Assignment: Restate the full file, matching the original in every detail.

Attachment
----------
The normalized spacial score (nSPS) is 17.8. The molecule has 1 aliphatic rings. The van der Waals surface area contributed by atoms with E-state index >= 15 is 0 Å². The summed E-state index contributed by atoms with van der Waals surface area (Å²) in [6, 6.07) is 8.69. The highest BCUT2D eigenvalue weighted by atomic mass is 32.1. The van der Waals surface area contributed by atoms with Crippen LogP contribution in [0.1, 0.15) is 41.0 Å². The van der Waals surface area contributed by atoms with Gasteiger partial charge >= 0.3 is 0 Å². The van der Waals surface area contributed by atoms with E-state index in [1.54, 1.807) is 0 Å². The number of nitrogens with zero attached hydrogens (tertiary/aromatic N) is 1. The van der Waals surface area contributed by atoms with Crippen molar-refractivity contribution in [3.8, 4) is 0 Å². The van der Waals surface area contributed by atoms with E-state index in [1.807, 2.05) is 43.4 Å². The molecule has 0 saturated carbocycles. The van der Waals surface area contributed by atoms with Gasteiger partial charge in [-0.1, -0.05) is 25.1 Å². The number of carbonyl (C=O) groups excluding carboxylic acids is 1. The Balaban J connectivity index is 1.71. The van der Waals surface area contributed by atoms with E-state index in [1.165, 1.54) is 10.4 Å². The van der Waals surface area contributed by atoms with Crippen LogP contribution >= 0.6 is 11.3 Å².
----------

The normalized spacial score (nSPS) is 17.8. The molecule has 1 aliphatic rings. The van der Waals surface area contributed by atoms with E-state index >= 15 is 0 Å². The summed E-state index contributed by atoms with van der Waals surface area (Å²) in [6, 6.07) is 8.69. The highest BCUT2D eigenvalue weighted by atomic mass is 32.1. The van der Waals surface area contributed by atoms with Crippen LogP contribution in [0.1, 0.15) is 41.0 Å². The van der Waals surface area contributed by atoms with Gasteiger partial charge >= 0.3 is 0 Å². The van der Waals surface area contributed by atoms with E-state index in [1.54, 1.807) is 0 Å². The number of nitrogens with zero attached hydrogens (tertiary/aromatic N) is 1. The van der Waals surface area contributed by atoms with Crippen molar-refractivity contribution in [3.8, 4) is 0 Å². The van der Waals surface area contributed by atoms with E-state index in [1.807, 2.05) is 43.4 Å². The molecule has 0 saturated carbocycles. The van der Waals surface area contributed by atoms with Gasteiger partial charge in [-0.1, -0.05) is 25.1 Å². The number of carbonyl (C=O) groups excluding carboxylic acids is 1. The Balaban J connectivity index is 1.71. The van der Waals surface area contributed by atoms with E-state index in [1.165, 1.54) is 10.4 Å². The van der Waals surface area contributed by atoms with Crippen LogP contribution >= 0.6 is 11.3 Å².